You have probably already read my notes on Iguana iguana in previous sections. Here I want to look not at the problem of keeping individual iguanas in captivity but the problem of iguanas in the pet trade. Basically there are two facets of this problem:
The very strength of the green iguana is its disadvantage. Put simply, it looks so good that everyone who has ever dreamed about owning a lizard (or perhaps a pet dinosaur?) immediately thinks of an iguana. Their appearance, and their known intelligence, makes them very desireable until you know the true facts about keeping one. Unfortunately very few beginners do, at least until they buy a reasonable book that lists these difficulties. The problem is exacerbated by the fact that, when confronted by an attractive little juvenile or hatchling iguana, it's easy to somehow mentally blank out the future. A little creature like this won't take much looking after, will it? (After all, kittens and puppies don't get that much bigger as adults, so why should a baby lizard?). Somehow it's easy, in the heat of the moment and the irresistibility of that baby ig's appearance, to kid yourself that in three or four years you really will move into a bigger house (and not have a larger family), or that you will persuade your spouse or family to let you have an 8ft-long vivarium in the front room, displacing some of the other furniture.... It's also easy to forget that they need humidity, reasonably high temperatures and a varied diet every day, or that males get extremely aggressive in the mating season and can sense when a woman is entering her menstrual cycle (I've witnessed the latter phenomenon myself - the iguana begins to turn orange around the head).
All these potential problems, sadly, add up to a very common scenario: two or three years after purchasing a baby iguana, the owning party decides he/she/they can no longer keep it. Either it's too active, or it's too big, or, worst of all, they're bored with it. Having a small dinosaur in your house isn't quite the cute Flintstone-type scenario that they envisaged. So somehow Iggy has to be sold, rehomed, given away or, in the last resort, got rid of somehow. If you think that sounds melodramatic, the curator of Beaver Water World, the reptile sanctuary in Kent, told me that one of the green iguanas in her care was found walking down an English High Street. One can only marvel that it survived. The same lady informs me regularly that there is a waiting list of green iguanas waiting for a place in the sanctuary. Last week, I saw one in a local pet shop that had been taken in, in a terrible condition, after being found abandoned outside a railway station in January. In the USA, which is thousands of miles closer to the home of the Green Iguana and which has regions with climate that are far more amenable to the lizard, the situation is even worse, with thousands of these iguanas being abandoned each year. In a bizarre twist to the tale, there are now actually feral populations of Iguana iguana in Florida and other parts of the South. While one rejoices that these individual igs have managed to survive and even prosper, it says a lot about human irresponsibility when it comes to releasing non-native animals into the local environment.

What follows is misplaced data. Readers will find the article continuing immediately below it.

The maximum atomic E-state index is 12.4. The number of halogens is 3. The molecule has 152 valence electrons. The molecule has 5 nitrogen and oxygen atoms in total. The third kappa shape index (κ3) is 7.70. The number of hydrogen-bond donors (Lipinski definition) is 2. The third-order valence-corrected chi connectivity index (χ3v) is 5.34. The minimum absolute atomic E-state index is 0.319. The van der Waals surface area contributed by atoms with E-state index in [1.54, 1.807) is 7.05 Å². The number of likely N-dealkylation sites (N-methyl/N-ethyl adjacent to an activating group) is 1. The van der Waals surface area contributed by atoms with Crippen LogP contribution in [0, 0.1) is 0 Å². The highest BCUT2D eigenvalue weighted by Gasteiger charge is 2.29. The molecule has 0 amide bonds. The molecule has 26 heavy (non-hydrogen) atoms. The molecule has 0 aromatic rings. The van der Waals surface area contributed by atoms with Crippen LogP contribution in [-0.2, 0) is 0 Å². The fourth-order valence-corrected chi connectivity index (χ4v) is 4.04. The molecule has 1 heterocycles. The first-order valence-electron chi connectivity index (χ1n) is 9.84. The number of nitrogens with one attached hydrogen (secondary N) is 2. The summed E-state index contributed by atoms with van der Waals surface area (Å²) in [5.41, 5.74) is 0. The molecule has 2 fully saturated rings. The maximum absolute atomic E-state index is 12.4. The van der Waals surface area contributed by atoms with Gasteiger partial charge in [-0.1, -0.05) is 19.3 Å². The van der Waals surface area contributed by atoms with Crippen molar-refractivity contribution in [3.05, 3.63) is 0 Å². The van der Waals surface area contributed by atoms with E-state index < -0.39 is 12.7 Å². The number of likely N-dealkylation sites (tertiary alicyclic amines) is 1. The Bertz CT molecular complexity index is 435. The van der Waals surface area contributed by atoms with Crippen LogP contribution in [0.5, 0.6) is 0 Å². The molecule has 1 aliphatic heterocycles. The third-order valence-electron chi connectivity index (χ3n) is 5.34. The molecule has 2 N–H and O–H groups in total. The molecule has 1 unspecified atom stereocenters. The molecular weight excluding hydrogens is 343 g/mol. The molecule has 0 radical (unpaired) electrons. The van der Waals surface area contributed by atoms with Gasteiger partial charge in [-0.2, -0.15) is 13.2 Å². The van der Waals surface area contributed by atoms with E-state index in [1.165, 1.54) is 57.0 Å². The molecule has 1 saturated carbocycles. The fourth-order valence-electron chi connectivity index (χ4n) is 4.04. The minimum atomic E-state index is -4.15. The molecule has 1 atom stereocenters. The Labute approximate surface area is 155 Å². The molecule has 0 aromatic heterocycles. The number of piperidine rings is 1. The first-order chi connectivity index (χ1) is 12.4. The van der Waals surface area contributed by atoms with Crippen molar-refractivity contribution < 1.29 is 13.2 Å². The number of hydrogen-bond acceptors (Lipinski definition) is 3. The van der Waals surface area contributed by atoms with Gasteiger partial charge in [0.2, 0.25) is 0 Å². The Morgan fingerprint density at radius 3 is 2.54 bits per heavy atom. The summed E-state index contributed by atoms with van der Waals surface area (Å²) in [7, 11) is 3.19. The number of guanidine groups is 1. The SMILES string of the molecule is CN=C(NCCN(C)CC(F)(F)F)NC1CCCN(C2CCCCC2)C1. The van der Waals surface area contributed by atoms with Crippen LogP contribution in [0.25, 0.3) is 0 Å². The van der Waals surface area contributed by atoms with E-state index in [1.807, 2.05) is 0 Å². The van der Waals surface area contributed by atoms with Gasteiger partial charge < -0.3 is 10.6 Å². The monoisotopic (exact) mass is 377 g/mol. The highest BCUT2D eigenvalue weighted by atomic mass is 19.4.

With all of the above, you might expect that, supply having exceeded demand, the import of iguanas, captive-raised or otherwise, might have been decreasing. Unhappily this is not so. To the best of my awareness there are still thousands of iguanas, mostly babies, imported from Central and South America each year. While suffering perhaps less badly than Asian or African imported animals, their conditions are still far from optimal, and the worst part of their voyage is often at the receiving end when being kept in holding pens, where they are stressed out and sometimes kept in filthy conditions. Meanwhile the indigenous populations of the animal in Central America are under threat thanks to this over-collecting for the pet trade and the use of the green iguana for food by the local human populace. Neither of these itself would constitute a threat to the green iguana: in fact, properly managed farming of iguanas might benefit both the reptiles and the natives, just as the reintroduction of certain pig breeds into farms in this country would increase their numbers and allow a controlled but thriving population. Unfortunately the present situation falls between two stools and benefits nobody, least of all the iguanas themselves.
What can be done? There have been various suggestions for dealing with the problem of the green iguana. Some solutions have been offered by animal welfare organisations and bodies, some, like a total ban on iguana imports, by animal rights organisations, who admittedly have their own agenda. For what it's worth, I offer some suggestions below:
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